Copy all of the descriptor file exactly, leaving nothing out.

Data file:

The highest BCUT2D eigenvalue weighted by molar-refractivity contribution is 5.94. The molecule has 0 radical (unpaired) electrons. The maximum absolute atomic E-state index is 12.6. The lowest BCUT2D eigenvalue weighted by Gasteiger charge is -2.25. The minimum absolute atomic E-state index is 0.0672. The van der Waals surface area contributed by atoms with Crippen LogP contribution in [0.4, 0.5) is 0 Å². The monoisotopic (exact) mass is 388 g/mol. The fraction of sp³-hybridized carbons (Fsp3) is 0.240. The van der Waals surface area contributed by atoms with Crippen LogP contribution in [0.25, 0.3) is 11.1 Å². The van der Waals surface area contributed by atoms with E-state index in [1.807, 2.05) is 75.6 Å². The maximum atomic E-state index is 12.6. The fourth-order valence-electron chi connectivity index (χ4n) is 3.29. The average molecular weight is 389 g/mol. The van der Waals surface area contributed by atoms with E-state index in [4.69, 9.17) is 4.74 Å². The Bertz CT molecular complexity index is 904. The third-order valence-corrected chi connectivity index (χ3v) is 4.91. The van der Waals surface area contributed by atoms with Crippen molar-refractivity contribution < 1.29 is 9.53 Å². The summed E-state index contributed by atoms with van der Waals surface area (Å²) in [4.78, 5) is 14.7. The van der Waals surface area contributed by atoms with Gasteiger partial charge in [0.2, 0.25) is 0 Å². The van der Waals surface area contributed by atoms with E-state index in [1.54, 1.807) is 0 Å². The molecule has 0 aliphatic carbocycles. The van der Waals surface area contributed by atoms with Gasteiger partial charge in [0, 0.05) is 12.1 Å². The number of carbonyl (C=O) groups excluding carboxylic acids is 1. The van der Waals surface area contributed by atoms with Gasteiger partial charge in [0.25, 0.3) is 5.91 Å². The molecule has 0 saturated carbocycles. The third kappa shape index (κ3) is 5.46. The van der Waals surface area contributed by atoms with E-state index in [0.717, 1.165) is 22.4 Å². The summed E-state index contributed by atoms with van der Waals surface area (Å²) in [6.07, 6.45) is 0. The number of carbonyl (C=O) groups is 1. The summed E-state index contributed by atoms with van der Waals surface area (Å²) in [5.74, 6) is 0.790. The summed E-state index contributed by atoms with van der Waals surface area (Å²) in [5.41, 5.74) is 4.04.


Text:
The highest BCUT2D eigenvalue weighted by molar-refractivity contribution is 5.94. The molecule has 0 radical (unpaired) electrons. The maximum absolute atomic E-state index is 12.6. The lowest BCUT2D eigenvalue weighted by Gasteiger charge is -2.25. The minimum absolute atomic E-state index is 0.0672. The van der Waals surface area contributed by atoms with Crippen LogP contribution in [0.4, 0.5) is 0 Å². The monoisotopic (exact) mass is 388 g/mol. The fraction of sp³-hybridized carbons (Fsp3) is 0.240. The van der Waals surface area contributed by atoms with Crippen LogP contribution in [0.25, 0.3) is 11.1 Å². The van der Waals surface area contributed by atoms with E-state index in [1.807, 2.05) is 75.6 Å². The maximum atomic E-state index is 12.6. The fourth-order valence-electron chi connectivity index (χ4n) is 3.29. The average molecular weight is 389 g/mol. The van der Waals surface area contributed by atoms with E-state index in [4.69, 9.17) is 4.74 Å². The Bertz CT molecular complexity index is 904. The third-order valence-corrected chi connectivity index (χ3v) is 4.91. The van der Waals surface area contributed by atoms with Crippen molar-refractivity contribution < 1.29 is 9.53 Å². The summed E-state index contributed by atoms with van der Waals surface area (Å²) in [4.78, 5) is 14.7. The van der Waals surface area contributed by atoms with Gasteiger partial charge in [0.2, 0.25) is 0 Å². The van der Waals surface area contributed by atoms with E-state index in [1.54, 1.807) is 0 Å². The molecule has 0 aliphatic carbocycles. The van der Waals surface area contributed by atoms with Gasteiger partial charge in [0, 0.05) is 12.1 Å². The number of carbonyl (C=O) groups excluding carboxylic acids is 1. The van der Waals surface area contributed by atoms with Gasteiger partial charge in [0.25, 0.3) is 5.91 Å². The molecule has 0 saturated carbocycles. The third kappa shape index (κ3) is 5.46. The van der Waals surface area contributed by atoms with E-state index in [0.717, 1.165) is 22.4 Å². The summed E-state index contributed by atoms with van der Waals surface area (Å²) in [6.07, 6.45) is 0. The number of carbonyl (C=O) groups is 1. The summed E-state index contributed by atoms with van der Waals surface area (Å²) in [5.74, 6) is 0.790. The summed E-state index contributed by atoms with van der Waals surface area (Å²) in [5.41, 5.74) is 4.04.